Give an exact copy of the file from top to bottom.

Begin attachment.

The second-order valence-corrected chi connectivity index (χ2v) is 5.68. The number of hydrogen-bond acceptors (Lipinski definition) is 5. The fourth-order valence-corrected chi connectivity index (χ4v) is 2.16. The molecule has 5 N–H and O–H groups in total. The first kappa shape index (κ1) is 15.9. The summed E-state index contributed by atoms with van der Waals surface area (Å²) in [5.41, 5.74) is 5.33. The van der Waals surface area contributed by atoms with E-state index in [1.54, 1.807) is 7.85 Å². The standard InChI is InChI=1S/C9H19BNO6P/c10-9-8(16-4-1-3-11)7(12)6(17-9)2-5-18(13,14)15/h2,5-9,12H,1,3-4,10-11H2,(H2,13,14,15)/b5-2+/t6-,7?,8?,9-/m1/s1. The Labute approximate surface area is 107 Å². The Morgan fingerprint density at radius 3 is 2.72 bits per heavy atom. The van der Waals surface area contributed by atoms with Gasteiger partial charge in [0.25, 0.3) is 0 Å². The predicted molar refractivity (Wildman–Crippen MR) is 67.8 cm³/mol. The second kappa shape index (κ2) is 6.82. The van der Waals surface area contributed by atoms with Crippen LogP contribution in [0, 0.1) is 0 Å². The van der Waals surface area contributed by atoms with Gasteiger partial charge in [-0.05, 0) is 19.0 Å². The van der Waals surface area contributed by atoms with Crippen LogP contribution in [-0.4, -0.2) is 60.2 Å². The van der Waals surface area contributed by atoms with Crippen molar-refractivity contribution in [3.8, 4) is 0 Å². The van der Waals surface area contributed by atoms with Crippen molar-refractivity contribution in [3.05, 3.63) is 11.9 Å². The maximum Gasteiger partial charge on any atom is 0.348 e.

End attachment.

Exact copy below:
The second-order valence-corrected chi connectivity index (χ2v) is 5.68. The number of hydrogen-bond acceptors (Lipinski definition) is 5. The fourth-order valence-corrected chi connectivity index (χ4v) is 2.16. The molecule has 5 N–H and O–H groups in total. The first kappa shape index (κ1) is 15.9. The summed E-state index contributed by atoms with van der Waals surface area (Å²) in [5.41, 5.74) is 5.33. The van der Waals surface area contributed by atoms with E-state index in [1.54, 1.807) is 7.85 Å². The standard InChI is InChI=1S/C9H19BNO6P/c10-9-8(16-4-1-3-11)7(12)6(17-9)2-5-18(13,14)15/h2,5-9,12H,1,3-4,10-11H2,(H2,13,14,15)/b5-2+/t6-,7?,8?,9-/m1/s1. The Labute approximate surface area is 107 Å². The Morgan fingerprint density at radius 3 is 2.72 bits per heavy atom. The van der Waals surface area contributed by atoms with Gasteiger partial charge in [0.25, 0.3) is 0 Å². The predicted molar refractivity (Wildman–Crippen MR) is 67.8 cm³/mol. The second kappa shape index (κ2) is 6.82. The van der Waals surface area contributed by atoms with Crippen LogP contribution in [0, 0.1) is 0 Å². The van der Waals surface area contributed by atoms with Gasteiger partial charge in [-0.05, 0) is 19.0 Å². The van der Waals surface area contributed by atoms with Crippen LogP contribution in [-0.4, -0.2) is 60.2 Å². The van der Waals surface area contributed by atoms with Crippen molar-refractivity contribution in [3.8, 4) is 0 Å². The van der Waals surface area contributed by atoms with Crippen molar-refractivity contribution in [3.05, 3.63) is 11.9 Å². The maximum Gasteiger partial charge on any atom is 0.348 e.